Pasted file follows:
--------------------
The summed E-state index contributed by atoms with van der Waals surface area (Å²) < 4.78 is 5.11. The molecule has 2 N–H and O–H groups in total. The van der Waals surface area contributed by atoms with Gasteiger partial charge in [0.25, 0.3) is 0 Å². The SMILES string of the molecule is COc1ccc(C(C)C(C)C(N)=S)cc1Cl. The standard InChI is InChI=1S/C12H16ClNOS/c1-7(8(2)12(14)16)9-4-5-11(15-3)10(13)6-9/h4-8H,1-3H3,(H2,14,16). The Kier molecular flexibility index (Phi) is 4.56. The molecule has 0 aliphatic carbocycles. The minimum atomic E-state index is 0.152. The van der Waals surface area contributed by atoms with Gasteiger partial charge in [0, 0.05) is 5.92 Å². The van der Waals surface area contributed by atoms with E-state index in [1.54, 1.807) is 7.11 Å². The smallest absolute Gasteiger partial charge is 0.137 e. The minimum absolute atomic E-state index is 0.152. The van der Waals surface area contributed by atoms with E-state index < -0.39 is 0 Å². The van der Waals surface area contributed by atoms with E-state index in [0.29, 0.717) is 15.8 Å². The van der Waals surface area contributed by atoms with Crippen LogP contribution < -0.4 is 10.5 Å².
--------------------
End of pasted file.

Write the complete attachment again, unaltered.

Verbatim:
The summed E-state index contributed by atoms with van der Waals surface area (Å²) < 4.78 is 5.11. The molecule has 2 N–H and O–H groups in total. The van der Waals surface area contributed by atoms with Gasteiger partial charge in [0.25, 0.3) is 0 Å². The SMILES string of the molecule is COc1ccc(C(C)C(C)C(N)=S)cc1Cl. The standard InChI is InChI=1S/C12H16ClNOS/c1-7(8(2)12(14)16)9-4-5-11(15-3)10(13)6-9/h4-8H,1-3H3,(H2,14,16). The Kier molecular flexibility index (Phi) is 4.56. The molecule has 0 aliphatic carbocycles. The minimum atomic E-state index is 0.152. The van der Waals surface area contributed by atoms with Gasteiger partial charge in [0, 0.05) is 5.92 Å². The van der Waals surface area contributed by atoms with E-state index in [1.54, 1.807) is 7.11 Å². The smallest absolute Gasteiger partial charge is 0.137 e. The minimum absolute atomic E-state index is 0.152. The van der Waals surface area contributed by atoms with E-state index < -0.39 is 0 Å². The van der Waals surface area contributed by atoms with E-state index in [0.29, 0.717) is 15.8 Å². The van der Waals surface area contributed by atoms with Crippen LogP contribution < -0.4 is 10.5 Å².